In addition to anaerobic activity, hyperglycemia can be induced by exercise in individuals with poor metabolic control. When blood sugars are elevated at the onset of exercise, there is often not enough insulin in circulation to allow muscles to properly take up blood glucose to burn as fuel. This leads to rising blood glucose levels since the exercising muscles are sending continuous signals to the liver to create glucose despite the inability of the muscle to subsequently take up the glucose from the blood stream. Another reason for rising blood glucose during exercise is that the psychological stress of sports may induce the production of catecholamines.

Regulating blood glucose during exercise is difficult and not an exact science, but the following tips may help stabilize blood sugar levels.

Blood glucose levels should always be checked prior to exercise for a target range of approximately 90-250mg/dl.  Low blood sugars should be treated with 15 grams of fast-acting carbohydrate, and sugars should be rechecked at regular intervals. If blood glucose levels are greater than 250mg/dl, exercise should be avoided until the hyperglycemia is corrected.

If prolonged exercise is to be performed within three hours of a  meal, reductions in premeal insulin should be considered. These reductions may be 25%, 50% or 75% for low, moderate, and high intensity exercise respectively. For patient on pumps, the basal rate can be reduced between 20% and 100% approximately 60-90 minutes prior to onset of exercise. In addition, a 6- hour 20% reduction in bedtime basal rate may help prevent nocturnal hypoglycemia.

As a precaution, blood glucose should be checked every 30-45 minutes during exercise. Hyperglycemia that occurs during exercise must be managed cautiously since a full insulin correction bolus may lead to hypoglycemia. If the blood glucose level exceeds 250mg/dl, 50% of the usual correction bolus may be considered.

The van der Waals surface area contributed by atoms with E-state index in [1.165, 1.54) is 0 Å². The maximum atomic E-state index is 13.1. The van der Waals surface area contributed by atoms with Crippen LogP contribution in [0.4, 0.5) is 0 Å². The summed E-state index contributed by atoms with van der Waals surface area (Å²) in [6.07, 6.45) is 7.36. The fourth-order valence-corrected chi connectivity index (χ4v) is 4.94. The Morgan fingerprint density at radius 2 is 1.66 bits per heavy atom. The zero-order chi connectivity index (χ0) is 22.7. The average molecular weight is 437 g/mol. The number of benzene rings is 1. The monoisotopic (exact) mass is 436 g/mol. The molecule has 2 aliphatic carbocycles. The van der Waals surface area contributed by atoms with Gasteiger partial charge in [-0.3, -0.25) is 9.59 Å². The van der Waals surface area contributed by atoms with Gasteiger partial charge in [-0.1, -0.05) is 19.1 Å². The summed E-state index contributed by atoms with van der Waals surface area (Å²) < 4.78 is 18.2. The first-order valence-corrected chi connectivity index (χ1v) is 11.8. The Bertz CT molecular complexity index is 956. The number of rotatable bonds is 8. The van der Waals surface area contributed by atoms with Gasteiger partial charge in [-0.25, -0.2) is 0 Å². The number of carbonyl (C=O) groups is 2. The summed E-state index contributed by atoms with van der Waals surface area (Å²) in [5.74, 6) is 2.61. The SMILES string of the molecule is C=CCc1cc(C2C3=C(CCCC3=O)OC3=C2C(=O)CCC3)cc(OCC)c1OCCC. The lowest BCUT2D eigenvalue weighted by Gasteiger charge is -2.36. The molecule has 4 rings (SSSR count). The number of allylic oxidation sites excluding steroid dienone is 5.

Multiple factors lead to exercise- induced alterations in blood glucose for patients with type 1 diabetes, and the management is a combination of art and science. However, patients should be encouraged to engage in regular exercise, since the benefits are clearly proven time and again.

Chimen M, Kennedy A, Nirantharakumar K, et al. What are the health benefits of physical activity in type 1 diabetes mellitus? A literature review. Diabetologia 2012; 55:542.

Davey RJ, Howe W, Paramalingam N, et al. The effect of midday moderate-intensity exercise on postexercise hypoglycemia risk in individuals with type 1 diabetes. J Clin Endocrinol Metab 2013; 98:2908.

Delvecchio M, Zecchino C, Salzano G, et al. Effects of moderate-severe exercise on blood glucose in Type 1 diabetic adolescents treated with insulin pump or glargine insulin. J Endocrinol Invest 2009; 32:519.

Rabasa-Lhoret R, Bourque J, Ducros F, Chiasson JL. Guidelines for premeal insulin dose reduction for postprandial exercise of different intensities and durations in type 1 diabetic subjects treated intensively with a basal-bolus insulin regimen (ultralente-lispro). Diabetes Care 2001; 24:625.

Mitchell TH, Abraham G, Schiffrin A, et al. Hyperglycemia after intense exercise in IDDM subjects during continuous subcutaneous insulin infusion. Diabetes Care 1988; 11:311.